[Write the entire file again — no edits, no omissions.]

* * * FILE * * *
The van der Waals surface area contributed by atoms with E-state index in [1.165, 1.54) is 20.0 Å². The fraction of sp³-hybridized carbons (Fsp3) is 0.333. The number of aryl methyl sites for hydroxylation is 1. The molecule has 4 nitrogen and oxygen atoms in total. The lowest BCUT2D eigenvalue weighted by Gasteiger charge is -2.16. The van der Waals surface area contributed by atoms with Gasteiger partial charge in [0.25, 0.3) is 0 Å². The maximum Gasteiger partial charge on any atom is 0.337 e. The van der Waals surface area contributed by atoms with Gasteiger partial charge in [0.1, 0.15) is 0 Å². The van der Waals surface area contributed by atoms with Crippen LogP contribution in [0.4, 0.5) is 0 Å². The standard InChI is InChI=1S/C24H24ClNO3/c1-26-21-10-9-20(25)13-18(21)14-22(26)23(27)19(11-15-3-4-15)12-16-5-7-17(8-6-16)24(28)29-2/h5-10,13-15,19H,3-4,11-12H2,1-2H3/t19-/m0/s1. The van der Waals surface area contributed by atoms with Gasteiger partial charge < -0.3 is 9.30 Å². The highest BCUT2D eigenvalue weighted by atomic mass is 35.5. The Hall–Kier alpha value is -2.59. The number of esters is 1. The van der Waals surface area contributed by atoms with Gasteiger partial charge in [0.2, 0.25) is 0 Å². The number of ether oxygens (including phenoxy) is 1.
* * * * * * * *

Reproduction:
The van der Waals surface area contributed by atoms with E-state index in [1.165, 1.54) is 20.0 Å². The fraction of sp³-hybridized carbons (Fsp3) is 0.333. The number of aryl methyl sites for hydroxylation is 1. The molecule has 4 nitrogen and oxygen atoms in total. The lowest BCUT2D eigenvalue weighted by Gasteiger charge is -2.16. The van der Waals surface area contributed by atoms with Gasteiger partial charge in [0.25, 0.3) is 0 Å². The maximum Gasteiger partial charge on any atom is 0.337 e. The van der Waals surface area contributed by atoms with Gasteiger partial charge in [0.1, 0.15) is 0 Å². The van der Waals surface area contributed by atoms with Crippen LogP contribution in [0.4, 0.5) is 0 Å². The standard InChI is InChI=1S/C24H24ClNO3/c1-26-21-10-9-20(25)13-18(21)14-22(26)23(27)19(11-15-3-4-15)12-16-5-7-17(8-6-16)24(28)29-2/h5-10,13-15,19H,3-4,11-12H2,1-2H3/t19-/m0/s1. The van der Waals surface area contributed by atoms with Gasteiger partial charge < -0.3 is 9.30 Å². The highest BCUT2D eigenvalue weighted by atomic mass is 35.5. The Hall–Kier alpha value is -2.59. The number of esters is 1. The van der Waals surface area contributed by atoms with Gasteiger partial charge in [0.2, 0.25) is 0 Å². The number of ether oxygens (including phenoxy) is 1.